Before the Sunday meeting began, Juni asked a few boys for money. Then he placed a few things in his bag, including the goodies he’d recently brought from home. Early in the morning he hid the bag among some bushes. When the children were called for their activity, Juni turned into the bathroom. Who would question that? His teacher wasn’t aware that he was absent. Juni waited in the stall until there was silence, then slipped out. Ducking beneath windows where he knew adults sat, he headed for his bag in the bushes. Without slowing down, he slung it onto his back. It was 4 kilometres to the bus stop and he never stopped running. When the bus appeared at the same time he reached the stop, he scrambled aboard.
Back at the school campus, the Sunday morning meeting went on longer than usual because of a special after-meeting snack. Finally, Juni was discovered to be missing. His house-parents plopped themselves into the chairs in front of Yip and I. It was obvious from their faces that something was wrong.
“Juni has run away!” And before we could respond, “We just had a call from his mother who is asking, ‘Why is Juni at home?’”
“What? He’s already home!” I was astonished.
Slowly, the pieces began to fit together.
Juni had been a ringleader in the younger boy’s hostel. He planned what they could steal from the school and how it would be done. Biscuits, cell phones, and purses began disappearing. He’d observed what items there were on the campus, including the trash, and decided what could be sold to earn a little money. With the younger boys enlisted to help, they started collecting trash, and even did some stealing. And finally, Juni taught them how they could successfully avoid detection while breaking rules and running away. He told them the plan of his great escape and asked them, “Who wants to come with me?” He had no followers. They’d been punished before because of Juni’s escapades.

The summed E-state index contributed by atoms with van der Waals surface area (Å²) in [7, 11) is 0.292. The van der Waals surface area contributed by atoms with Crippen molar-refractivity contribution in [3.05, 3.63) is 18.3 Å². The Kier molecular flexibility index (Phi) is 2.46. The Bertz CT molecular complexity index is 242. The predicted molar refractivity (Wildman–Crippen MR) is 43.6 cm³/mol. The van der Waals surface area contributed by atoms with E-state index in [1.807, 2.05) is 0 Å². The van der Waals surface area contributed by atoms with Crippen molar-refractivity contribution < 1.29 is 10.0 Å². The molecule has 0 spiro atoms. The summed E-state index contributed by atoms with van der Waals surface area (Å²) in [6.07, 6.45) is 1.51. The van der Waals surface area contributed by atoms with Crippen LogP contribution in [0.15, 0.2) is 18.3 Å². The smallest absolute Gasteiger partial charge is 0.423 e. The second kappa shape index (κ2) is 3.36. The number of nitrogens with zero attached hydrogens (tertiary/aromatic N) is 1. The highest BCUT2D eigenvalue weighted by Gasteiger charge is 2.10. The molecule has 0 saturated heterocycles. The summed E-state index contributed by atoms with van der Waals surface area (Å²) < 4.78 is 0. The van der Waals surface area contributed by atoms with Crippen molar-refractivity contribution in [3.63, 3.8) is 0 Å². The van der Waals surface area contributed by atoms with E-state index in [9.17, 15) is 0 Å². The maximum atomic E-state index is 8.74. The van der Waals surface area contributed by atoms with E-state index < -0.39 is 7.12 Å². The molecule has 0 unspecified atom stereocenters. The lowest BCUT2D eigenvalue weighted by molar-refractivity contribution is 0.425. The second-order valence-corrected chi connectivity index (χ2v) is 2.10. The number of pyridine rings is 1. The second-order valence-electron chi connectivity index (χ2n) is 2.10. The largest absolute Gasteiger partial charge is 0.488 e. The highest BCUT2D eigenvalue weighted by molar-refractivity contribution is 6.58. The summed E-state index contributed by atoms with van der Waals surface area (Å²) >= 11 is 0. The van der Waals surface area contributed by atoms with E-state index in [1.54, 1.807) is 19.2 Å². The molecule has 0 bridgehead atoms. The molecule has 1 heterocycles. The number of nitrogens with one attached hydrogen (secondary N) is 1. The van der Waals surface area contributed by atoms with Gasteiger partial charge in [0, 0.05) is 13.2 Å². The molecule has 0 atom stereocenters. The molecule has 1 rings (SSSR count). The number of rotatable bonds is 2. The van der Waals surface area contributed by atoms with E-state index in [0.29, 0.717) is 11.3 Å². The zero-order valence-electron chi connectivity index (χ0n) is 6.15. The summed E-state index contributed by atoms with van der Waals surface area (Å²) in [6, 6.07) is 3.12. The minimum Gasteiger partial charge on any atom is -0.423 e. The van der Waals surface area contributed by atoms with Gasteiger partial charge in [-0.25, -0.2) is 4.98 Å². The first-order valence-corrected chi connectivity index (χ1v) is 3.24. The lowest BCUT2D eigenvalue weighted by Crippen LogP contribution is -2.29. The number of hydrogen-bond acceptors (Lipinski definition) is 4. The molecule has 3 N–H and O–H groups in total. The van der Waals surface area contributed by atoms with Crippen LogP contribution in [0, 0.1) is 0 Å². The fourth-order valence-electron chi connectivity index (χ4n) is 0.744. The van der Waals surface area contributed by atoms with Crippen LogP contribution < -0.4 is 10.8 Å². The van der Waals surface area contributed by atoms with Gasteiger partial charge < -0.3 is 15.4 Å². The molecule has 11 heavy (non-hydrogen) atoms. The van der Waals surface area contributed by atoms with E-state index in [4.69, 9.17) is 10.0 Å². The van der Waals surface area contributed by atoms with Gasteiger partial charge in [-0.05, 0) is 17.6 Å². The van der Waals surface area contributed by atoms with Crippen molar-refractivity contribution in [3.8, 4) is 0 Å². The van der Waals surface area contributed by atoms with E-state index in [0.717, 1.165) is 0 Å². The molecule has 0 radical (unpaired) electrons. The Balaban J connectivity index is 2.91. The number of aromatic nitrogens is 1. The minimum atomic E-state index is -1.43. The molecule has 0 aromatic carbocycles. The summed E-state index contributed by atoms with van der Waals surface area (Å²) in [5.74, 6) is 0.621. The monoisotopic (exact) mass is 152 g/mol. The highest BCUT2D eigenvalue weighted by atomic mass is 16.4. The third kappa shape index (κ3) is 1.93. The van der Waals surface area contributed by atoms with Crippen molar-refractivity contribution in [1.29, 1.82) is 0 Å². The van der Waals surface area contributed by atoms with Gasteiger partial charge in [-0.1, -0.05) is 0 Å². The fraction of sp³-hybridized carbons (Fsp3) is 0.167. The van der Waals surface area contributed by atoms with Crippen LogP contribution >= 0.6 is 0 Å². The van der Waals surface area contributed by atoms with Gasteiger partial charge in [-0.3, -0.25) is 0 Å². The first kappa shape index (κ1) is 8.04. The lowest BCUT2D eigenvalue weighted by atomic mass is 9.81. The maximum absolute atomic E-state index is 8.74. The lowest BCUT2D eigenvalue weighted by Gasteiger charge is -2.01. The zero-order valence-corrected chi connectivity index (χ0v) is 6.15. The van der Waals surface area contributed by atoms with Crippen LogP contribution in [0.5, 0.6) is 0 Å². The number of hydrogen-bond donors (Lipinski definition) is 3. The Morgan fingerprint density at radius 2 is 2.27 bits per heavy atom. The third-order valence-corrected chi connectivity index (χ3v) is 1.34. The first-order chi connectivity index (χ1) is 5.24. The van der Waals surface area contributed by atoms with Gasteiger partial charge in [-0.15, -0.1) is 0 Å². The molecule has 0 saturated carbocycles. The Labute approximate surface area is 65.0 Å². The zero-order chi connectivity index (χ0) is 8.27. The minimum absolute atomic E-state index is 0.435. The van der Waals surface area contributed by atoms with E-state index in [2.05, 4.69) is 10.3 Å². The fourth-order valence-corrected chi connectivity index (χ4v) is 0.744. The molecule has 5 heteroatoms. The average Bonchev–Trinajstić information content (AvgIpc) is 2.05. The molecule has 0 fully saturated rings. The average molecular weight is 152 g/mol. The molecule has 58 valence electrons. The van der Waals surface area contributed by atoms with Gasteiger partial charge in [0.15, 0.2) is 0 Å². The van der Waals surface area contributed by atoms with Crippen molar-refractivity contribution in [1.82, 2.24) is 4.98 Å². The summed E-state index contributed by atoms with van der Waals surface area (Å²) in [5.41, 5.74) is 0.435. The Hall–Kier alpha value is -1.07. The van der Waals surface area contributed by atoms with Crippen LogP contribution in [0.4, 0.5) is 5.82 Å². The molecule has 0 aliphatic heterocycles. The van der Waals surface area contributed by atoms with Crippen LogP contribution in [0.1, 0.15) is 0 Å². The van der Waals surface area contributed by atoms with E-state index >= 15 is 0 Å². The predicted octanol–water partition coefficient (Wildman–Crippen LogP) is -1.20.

He left undetected. His plan was a success. From the time of the children’s activity until the snack afterwards, Juni had travelled home. He’d run 7 kilometres, and rode 34 kilometres on the bus to the city. Juni knew how to survive. He knew how to succeed.
Our immediate thought was to get Juni back and help him to understand that the school where he learns is for his benefit, for his success. It may not be “home,” but is a place that offers him and his mother a positive, alternative chance in life. We wanted him to understand that he could learn to navigate, and achieve success in a world that demands education. He could succeed in a career and be able to provide for his mother. He would be able to get her out of the ghetto. But that didn’t happen.
Juni’s mother sided with her son, believing his lies of being mistreated… Or why would he run away? She threatened us: If her son returned to the hostel, and attempted to run away again, she’d hold us accountable if he didn’t make it home. She declared loudly, “I lost my husband, and now can’t face the possibility of losing my son as well.”
Knowing Juni’s proclivities, we had to let go. “Mom,” is universal for “home.” Wherever Mom is, the heart is. The ghetto filth, the abusive life, the violence and poverty are all part of the “home” Juni loved. We had to trust God for Juni who wanted to fit into his dad’s shoes and care for his mother. He had executed his escape plan faultlessly, but could he survive in a place where his dad couldn’t?
We will remember Juni’s tears, and pray.